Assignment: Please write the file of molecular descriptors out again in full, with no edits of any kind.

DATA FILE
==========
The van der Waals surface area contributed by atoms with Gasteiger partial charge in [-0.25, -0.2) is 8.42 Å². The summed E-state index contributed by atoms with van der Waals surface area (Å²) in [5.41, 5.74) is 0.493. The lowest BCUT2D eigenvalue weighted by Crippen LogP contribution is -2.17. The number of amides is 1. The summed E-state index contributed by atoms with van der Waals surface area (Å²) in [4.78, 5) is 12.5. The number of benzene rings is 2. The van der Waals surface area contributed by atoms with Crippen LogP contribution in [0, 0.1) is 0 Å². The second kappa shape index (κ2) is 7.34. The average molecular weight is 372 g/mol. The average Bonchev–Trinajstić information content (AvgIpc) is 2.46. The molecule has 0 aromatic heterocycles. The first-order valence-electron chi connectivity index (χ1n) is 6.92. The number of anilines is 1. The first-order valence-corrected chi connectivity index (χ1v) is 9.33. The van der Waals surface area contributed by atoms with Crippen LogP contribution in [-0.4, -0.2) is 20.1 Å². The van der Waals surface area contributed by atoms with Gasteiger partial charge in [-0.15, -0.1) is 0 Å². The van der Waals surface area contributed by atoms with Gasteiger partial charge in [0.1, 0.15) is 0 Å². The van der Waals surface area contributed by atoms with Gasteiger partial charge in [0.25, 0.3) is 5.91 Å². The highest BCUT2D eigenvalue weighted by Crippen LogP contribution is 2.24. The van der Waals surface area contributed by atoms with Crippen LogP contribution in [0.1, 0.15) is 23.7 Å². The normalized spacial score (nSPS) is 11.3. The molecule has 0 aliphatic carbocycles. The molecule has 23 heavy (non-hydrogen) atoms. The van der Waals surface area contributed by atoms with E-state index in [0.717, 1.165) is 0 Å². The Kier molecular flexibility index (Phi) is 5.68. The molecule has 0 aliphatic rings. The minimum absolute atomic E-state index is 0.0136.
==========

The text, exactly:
The van der Waals surface area contributed by atoms with Gasteiger partial charge in [-0.25, -0.2) is 8.42 Å². The summed E-state index contributed by atoms with van der Waals surface area (Å²) in [5.41, 5.74) is 0.493. The lowest BCUT2D eigenvalue weighted by Crippen LogP contribution is -2.17. The number of amides is 1. The summed E-state index contributed by atoms with van der Waals surface area (Å²) in [4.78, 5) is 12.5. The number of benzene rings is 2. The van der Waals surface area contributed by atoms with Crippen LogP contribution in [0, 0.1) is 0 Å². The second kappa shape index (κ2) is 7.34. The average molecular weight is 372 g/mol. The average Bonchev–Trinajstić information content (AvgIpc) is 2.46. The molecule has 0 aromatic heterocycles. The first-order valence-electron chi connectivity index (χ1n) is 6.92. The number of anilines is 1. The first-order valence-corrected chi connectivity index (χ1v) is 9.33. The van der Waals surface area contributed by atoms with Crippen LogP contribution in [-0.4, -0.2) is 20.1 Å². The van der Waals surface area contributed by atoms with Gasteiger partial charge in [-0.15, -0.1) is 0 Å². The van der Waals surface area contributed by atoms with Gasteiger partial charge in [0.1, 0.15) is 0 Å². The van der Waals surface area contributed by atoms with Gasteiger partial charge in [0.25, 0.3) is 5.91 Å². The highest BCUT2D eigenvalue weighted by Crippen LogP contribution is 2.24. The van der Waals surface area contributed by atoms with Crippen LogP contribution in [0.1, 0.15) is 23.7 Å². The normalized spacial score (nSPS) is 11.3. The molecule has 0 aliphatic carbocycles. The molecule has 23 heavy (non-hydrogen) atoms. The van der Waals surface area contributed by atoms with E-state index in [0.717, 1.165) is 0 Å². The Kier molecular flexibility index (Phi) is 5.68. The molecule has 0 aliphatic rings. The minimum absolute atomic E-state index is 0.0136.